On April 27 a group of black women from Linn and Johnson counties gathered to share stories. These were stories of pain, mistreatment and forced care. You know, what every mother fears during pregnancy and childbirth.
These fears — along with a maternal mortality rate three to four times that of white women — are a reality for black women in America. Everyone should find that unacceptable.
No state has been immune to this epidemic, though it is more pronounced in the South and rural areas. Iowa’s fewer rural hospitals — 64 percent of which don’t have a staff obstetrician — cost women care when time is a life-or-death factor. Black infants in Iowa died at twice the rate of white infants from 2007-2016.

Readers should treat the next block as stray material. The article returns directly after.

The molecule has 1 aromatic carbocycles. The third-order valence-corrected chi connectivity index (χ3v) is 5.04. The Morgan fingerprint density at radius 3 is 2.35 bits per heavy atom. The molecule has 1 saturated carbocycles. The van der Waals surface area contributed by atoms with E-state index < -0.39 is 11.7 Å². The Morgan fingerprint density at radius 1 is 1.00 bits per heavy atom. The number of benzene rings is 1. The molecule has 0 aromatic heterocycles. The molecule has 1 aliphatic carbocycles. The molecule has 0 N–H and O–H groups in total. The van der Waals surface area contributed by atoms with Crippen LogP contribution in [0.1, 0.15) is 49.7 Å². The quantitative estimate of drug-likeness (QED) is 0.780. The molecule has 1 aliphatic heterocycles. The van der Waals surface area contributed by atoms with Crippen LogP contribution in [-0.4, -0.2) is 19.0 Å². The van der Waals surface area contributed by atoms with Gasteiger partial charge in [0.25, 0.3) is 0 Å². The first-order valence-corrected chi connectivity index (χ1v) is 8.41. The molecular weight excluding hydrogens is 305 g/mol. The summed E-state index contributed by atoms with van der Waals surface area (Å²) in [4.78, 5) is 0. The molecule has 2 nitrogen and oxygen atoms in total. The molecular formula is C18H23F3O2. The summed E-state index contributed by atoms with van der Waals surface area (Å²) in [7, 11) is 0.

Even when hospitals have the appropriate staff, black mothers are at risk. That’s because things as fundamental as standardized checklists to enduring challenges of institutional racism and prejudice contribute to these maternal deaths.
In 21st century America, no woman should fear her death during childbirth. We know the solutions. We need the will to admit our failings and forge ahead. The soul and future of our nation are at stake.